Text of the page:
It should be noted that when the mill of the present invention is operated or rotated at a certain speed, the materials will be lifted by the wall of the mill. At this certain speed, the balls and metal particles or metal flake will then tumble or drop onto balls and flake on the opposite side of the mill, producing metal flake in this way as well known in the art. It is during this process of tumbling or dropping that the balls, metal flake and liquid are preferably caught in scoop 30 and removed at a controlled rate.

As will be seen from FIG. 2, located within discharge scoop 30 is a spray means 32 to wash the steel balls free of metal flake. In this washing operation, solvent is added in an amount sufficient to make the flake easily pumpable or flowable. Preferably, when aluminum flake is being produced sufficient solvent is added during the spraying operation to lower the aluminum content to 5 to 25 wt.%. It should be noted that the spray aids the flow of flake and metal balls down the inclined slope of discharge scoop 30 to screen 40 where the flake is separated from the balls. The flake and solvent flow through conduit 42 to holding tank 60. The steel balls, after separation, can be continuously returned by any suitable means, such as a screw type elevator.

The apparatus of the present invention may be operated on the basis of an open circuit in which case large particles removed from the mill with the metal flake are screened out of the system. In addition, the apparatus may be operated on a closed circuit basis, in which case the large particles removed from the mill are screened out and continuously fed back to the mill at its entrance end. The large particles can be fed to the mill by means such as a screw feeder.

The gas referred to earlier is preferably provided so as to have parallel flow with the materials passing through the mill. That is, gas is preferably added at the entrance end of the mill and removed at the exit end. The gas can be added and removed by means well known to those skilled in the art.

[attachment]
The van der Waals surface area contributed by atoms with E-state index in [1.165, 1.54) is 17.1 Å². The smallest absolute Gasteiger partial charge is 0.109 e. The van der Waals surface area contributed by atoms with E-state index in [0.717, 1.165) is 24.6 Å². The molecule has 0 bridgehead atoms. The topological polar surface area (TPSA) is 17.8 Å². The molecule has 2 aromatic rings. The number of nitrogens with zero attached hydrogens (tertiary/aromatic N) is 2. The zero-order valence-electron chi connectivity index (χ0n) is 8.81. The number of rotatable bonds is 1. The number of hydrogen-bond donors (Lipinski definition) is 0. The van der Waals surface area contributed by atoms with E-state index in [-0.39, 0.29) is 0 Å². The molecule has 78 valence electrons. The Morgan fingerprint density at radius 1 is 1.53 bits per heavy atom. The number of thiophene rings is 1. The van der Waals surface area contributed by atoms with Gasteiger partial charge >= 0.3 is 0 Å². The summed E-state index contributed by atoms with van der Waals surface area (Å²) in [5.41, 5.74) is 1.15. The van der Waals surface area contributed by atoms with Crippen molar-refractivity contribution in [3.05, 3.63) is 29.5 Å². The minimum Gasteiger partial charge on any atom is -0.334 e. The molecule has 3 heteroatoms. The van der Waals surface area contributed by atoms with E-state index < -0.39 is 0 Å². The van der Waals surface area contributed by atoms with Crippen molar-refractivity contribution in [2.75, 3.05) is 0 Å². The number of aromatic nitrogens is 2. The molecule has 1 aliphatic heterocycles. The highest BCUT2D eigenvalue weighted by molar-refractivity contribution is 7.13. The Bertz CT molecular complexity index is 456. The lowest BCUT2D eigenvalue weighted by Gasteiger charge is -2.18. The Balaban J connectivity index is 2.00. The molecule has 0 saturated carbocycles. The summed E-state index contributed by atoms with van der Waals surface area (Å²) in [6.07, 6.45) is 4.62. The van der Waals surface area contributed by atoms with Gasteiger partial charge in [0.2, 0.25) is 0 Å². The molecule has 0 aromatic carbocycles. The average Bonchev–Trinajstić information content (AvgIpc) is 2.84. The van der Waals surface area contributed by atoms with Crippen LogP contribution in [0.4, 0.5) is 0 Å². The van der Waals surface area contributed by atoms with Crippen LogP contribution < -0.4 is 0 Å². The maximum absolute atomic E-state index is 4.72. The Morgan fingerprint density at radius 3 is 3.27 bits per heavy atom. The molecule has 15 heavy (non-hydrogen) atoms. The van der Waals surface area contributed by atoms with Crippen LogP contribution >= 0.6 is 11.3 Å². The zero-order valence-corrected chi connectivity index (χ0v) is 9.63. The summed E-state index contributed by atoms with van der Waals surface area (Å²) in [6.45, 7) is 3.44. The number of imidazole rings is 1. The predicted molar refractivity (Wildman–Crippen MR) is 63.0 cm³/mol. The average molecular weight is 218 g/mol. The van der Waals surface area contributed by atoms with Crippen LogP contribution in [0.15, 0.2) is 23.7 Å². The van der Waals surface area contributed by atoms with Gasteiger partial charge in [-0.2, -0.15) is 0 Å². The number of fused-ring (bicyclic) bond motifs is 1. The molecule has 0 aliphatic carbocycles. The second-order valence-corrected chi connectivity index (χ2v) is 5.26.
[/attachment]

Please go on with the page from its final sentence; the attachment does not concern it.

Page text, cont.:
The metal flake produced according to this invention can be employed in a vast number of paint, coating and ink formulations where their value as a pigment have long been established. More recently, as is known in the art, such products have been widely employed in various explosive and blasting formulations where they have great value as a booster fuel and serve to provide requisite sensitivity for initiation.

The present invention is advantageous since it improves both milling efficiency and overall productivity significantly. Another advantage resides in the fact that flake size can be adjusted by changing the feed and removal rates. Also, because of the controlled flow through the mill, flake size can be controlled, preventing the flake from permaturely reaching a limiting size. Also, because of the controlled flow through the mill, backmixing, which is undesirable since it results in excessive fines being generated, is kept to a minimum. The present system is also advantageous since it is not impeded with the high solvent content in order to be pumpable. That is, as noted earlier, metal particle content can be maximized for optimum milling.

The following examples are still further illustrative of the invention:

EXAMPLE 1

Aluminum flake was produced in accordance with the invention in a ball mill of about 3 feet in diameter and 8.5 feet long. For purposes of start-up the mill was charged initially with 5,421 pounds of steel balls about 5/16 inches in diameter. The mill was operated such that steel balls would be removed and recirculated at about 11.3 lbs./min. Alcoa grade 120 atomized aluminum powder containing 5 wt.% stearic acid was added at a feed rate of 29 lbs./hr. Mineral spirits was added to the mill at 4.5 gallons/hr. and air was passed through the mill at 5 SCFM. The mill was rotated at 44 rpm. After steady state conditions were obtained, an 8 hour residence time was used for milling purposes, steady state being obtained after about 3 residence periods. The feed rates established an aluminum metal particle concentration of about 50 wt.% and a ball to aluminum particle weight ratio of 23.4 to 1. Aluminum flake produced, balls and solvent were removed from the milling action and sprayed with mineral spirits substantially as shown in FIG. 2 to wash the balls free of the metal flake and to aid in separation of the balls from the flake. That is, the spray washed the flake from the balls and through a 10 mesh screen (U.S. series) which screen prevented the balls from passing. After separation, the balls were recirculated to the entrance end and fed into the mill. After passing through a 60 mesh screen (U.S. series) to ensure against the presence of large particles, aluminum flake produced had a median particle size of 13.6 microns, as measured by a Coulter counter.